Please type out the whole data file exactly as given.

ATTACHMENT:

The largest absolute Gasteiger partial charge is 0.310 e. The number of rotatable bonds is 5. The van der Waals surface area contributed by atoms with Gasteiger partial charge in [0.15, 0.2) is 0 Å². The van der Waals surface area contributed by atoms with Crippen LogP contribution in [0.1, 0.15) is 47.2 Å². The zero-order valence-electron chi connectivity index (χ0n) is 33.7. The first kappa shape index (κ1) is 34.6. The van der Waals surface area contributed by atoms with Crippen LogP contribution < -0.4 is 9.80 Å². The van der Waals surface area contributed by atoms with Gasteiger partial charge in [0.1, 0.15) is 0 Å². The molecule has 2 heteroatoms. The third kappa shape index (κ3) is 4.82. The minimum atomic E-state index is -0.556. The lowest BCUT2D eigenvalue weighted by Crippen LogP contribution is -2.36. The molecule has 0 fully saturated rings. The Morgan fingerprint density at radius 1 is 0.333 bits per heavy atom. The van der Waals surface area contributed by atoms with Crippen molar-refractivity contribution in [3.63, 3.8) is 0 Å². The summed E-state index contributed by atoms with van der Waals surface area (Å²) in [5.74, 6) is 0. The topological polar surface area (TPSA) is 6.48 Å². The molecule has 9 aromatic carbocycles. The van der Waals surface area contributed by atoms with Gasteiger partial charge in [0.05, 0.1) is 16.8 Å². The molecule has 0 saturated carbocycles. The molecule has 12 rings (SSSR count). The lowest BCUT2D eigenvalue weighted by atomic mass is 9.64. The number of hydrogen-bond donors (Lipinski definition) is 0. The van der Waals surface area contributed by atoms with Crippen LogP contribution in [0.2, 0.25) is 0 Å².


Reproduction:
The largest absolute Gasteiger partial charge is 0.310 e. The number of rotatable bonds is 5. The van der Waals surface area contributed by atoms with Gasteiger partial charge in [0.15, 0.2) is 0 Å². The van der Waals surface area contributed by atoms with Crippen LogP contribution in [0.1, 0.15) is 47.2 Å². The zero-order valence-electron chi connectivity index (χ0n) is 33.7. The first kappa shape index (κ1) is 34.6. The van der Waals surface area contributed by atoms with Crippen LogP contribution < -0.4 is 9.80 Å². The van der Waals surface area contributed by atoms with Gasteiger partial charge in [0.1, 0.15) is 0 Å². The molecule has 2 heteroatoms. The third kappa shape index (κ3) is 4.82. The minimum atomic E-state index is -0.556. The lowest BCUT2D eigenvalue weighted by Crippen LogP contribution is -2.36. The molecule has 0 fully saturated rings. The Morgan fingerprint density at radius 1 is 0.333 bits per heavy atom. The van der Waals surface area contributed by atoms with Crippen molar-refractivity contribution in [3.63, 3.8) is 0 Å². The summed E-state index contributed by atoms with van der Waals surface area (Å²) in [5.74, 6) is 0. The topological polar surface area (TPSA) is 6.48 Å². The molecule has 9 aromatic carbocycles. The van der Waals surface area contributed by atoms with Gasteiger partial charge in [0.05, 0.1) is 16.8 Å². The molecule has 0 saturated carbocycles. The molecule has 12 rings (SSSR count). The lowest BCUT2D eigenvalue weighted by atomic mass is 9.64. The number of hydrogen-bond donors (Lipinski definition) is 0. The van der Waals surface area contributed by atoms with Crippen LogP contribution in [0.2, 0.25) is 0 Å².